This maxim has its counterpart, more applicable where mutual interests are greater: 'Brothers look after one's affairs' (1949a, p. 268). A practical reason for this is, of course, that one's brother's affairs are very much one's own, since their proceeds are likely to pass either to oneself or one's heirs, in any event, to one's lineage. Two men are brothers because of common descent from a given ancestor or father. The bond is strongest where it is their own father, weakest where the ancestor is very distant, or indeed mythological as in the case of maximal lineages. This is not in a simple sense because more generations elapse before the common agnatic tie is in evidence, but because this genealogical distance is paralleled by a number of other dimensions of social distance, from the sharing of cognatic ties to spatial proximity. Further, as we know, property is inherited by reference to specific ancestors, and the most crucial of these foci are three to five generations distant. This is due to the intersection of two variables. What gives patrimonial land its considerable economic value (in addition to perhaps favourable location) is a long period of consistent manuring. Thus land claimed some time in the past is of greater value than land taken from the bush more recently (1949a, p. 263; also Lynn, 1937). The land of a more distant ancestor is better land. However, through the Tale system of partitive inheritance, the more distant an ancestor, the more widely his land will have become redistributed. Beyond about the fifth generation, it ceases to be recognized as specifically his, and tends to be amalgamated into land passed on with reference to a nearer ancestor, in accordance with the rearrangements of corporate organization which take place in the range of intermediate lineages. Most patrimonial farm land is thus held between brothers of the nuclear lineage (1945, p. 178). As Fortes indicates, disputes over its inheritance or division are almost always between brothers, almost never between fathers and sons (1949a, p. 159).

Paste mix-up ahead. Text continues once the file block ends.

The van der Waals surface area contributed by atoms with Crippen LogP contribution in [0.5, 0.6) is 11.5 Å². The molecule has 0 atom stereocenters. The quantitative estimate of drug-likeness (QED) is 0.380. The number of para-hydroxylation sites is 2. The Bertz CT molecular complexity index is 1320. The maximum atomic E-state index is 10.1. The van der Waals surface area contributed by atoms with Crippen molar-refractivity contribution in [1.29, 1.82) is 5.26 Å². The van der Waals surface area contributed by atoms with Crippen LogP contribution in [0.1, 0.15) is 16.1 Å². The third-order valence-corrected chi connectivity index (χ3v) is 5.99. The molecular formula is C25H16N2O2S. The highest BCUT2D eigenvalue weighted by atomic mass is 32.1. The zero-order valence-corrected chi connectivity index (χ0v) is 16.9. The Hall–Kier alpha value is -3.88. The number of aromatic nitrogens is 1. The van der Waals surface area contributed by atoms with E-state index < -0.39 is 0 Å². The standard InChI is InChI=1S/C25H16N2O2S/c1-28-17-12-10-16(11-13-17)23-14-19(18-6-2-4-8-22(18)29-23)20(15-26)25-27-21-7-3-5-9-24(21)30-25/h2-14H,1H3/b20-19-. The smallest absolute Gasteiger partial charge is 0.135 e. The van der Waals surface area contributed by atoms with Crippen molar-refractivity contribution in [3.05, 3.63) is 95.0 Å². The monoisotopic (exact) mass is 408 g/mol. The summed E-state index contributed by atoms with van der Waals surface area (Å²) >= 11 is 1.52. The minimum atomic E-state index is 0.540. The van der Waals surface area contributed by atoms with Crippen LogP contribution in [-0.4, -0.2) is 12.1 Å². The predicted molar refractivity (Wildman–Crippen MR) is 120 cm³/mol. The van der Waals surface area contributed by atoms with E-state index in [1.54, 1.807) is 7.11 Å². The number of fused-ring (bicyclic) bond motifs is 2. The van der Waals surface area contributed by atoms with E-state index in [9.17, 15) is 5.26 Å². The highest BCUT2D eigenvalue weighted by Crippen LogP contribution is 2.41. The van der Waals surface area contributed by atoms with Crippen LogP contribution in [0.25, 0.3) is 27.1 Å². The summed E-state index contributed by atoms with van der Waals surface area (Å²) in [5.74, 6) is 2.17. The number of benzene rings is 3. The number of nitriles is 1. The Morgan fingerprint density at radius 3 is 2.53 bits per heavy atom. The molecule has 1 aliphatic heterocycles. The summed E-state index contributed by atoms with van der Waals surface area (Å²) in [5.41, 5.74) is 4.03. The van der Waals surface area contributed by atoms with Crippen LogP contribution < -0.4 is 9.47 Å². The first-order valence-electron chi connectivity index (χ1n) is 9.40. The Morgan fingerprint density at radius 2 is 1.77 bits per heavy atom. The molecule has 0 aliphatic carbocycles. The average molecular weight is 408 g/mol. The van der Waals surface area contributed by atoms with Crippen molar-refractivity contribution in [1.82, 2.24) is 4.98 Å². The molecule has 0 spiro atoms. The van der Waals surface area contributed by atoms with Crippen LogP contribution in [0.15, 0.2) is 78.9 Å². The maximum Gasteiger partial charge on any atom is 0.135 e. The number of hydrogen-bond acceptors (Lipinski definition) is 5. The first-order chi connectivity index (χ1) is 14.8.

In the case of any of these disputes or issues over inheritance, it is important to remember that:

an oldest brother, as senior son, steps into the shoes of his 'father' in relation to society at large. He does not acquire paternal status within the lineage vis-á-vis his 'brothers'. The rights he exercises over dependants are shared by them. (1949a, p. 159)

The rule is fairly simple: that which brothers hold through inheritance from their father (or any specific ancestor) they hold in common. It is this which lies behind the rule that a father's property is inheritable while a brother's is not (see Chapter 3 above). Now, although this formal rule establishes categorically that what brothers inherit from their father they share, it is influenced in its extent of practical operation by other factors in their particular relationship. Thus for example:

if two brothers farm together they automatically have joint rights in all lands, livestock, and other resources they possess. If one dies the other does not so much inherit his property and position in society as amalgamate it with his own. (1949a, p. 278)

Matrifocal identification among brothers also plays a role in this, both directly and because full brothers are more likely to farm together than are half-brothers (sunz2p), especially when each has his own family (1945a, p. 200):

full (soog) brothers have the most intimate bonds in the whole gamut of Tale social relations, a bond implying an identity of interests, an emotional cohesion, and mutual loyalty so great as to override any kind of personal or social variance. (1945, p. 199)

In fact, Fortes tends to explain the bond of full brothers on the basis of their personal social similarity so it is unclear what the additional element of mutual loyalty is, but it should still be apparent that the relations of brothers show a meshing of individual adjustments and formal rules. The brothers most likely to choose to farm together are those closest in genealogical identity. The dynamics of segmentation are bound up with this same meshing: morphological matri- and patri- segments are only realized in separate corporations as a result of the concrete inter-personal relations of brothers. It is at the very least convenient that these inter-personal relations parallel formal relations, for this makes the telescoping of genealogies feasible. It is possible to fuse the social identities of two brothers into a single ancestor most readily when they have the fewest divergent social ties and material interests. Fortes stresses the formal side of this relation: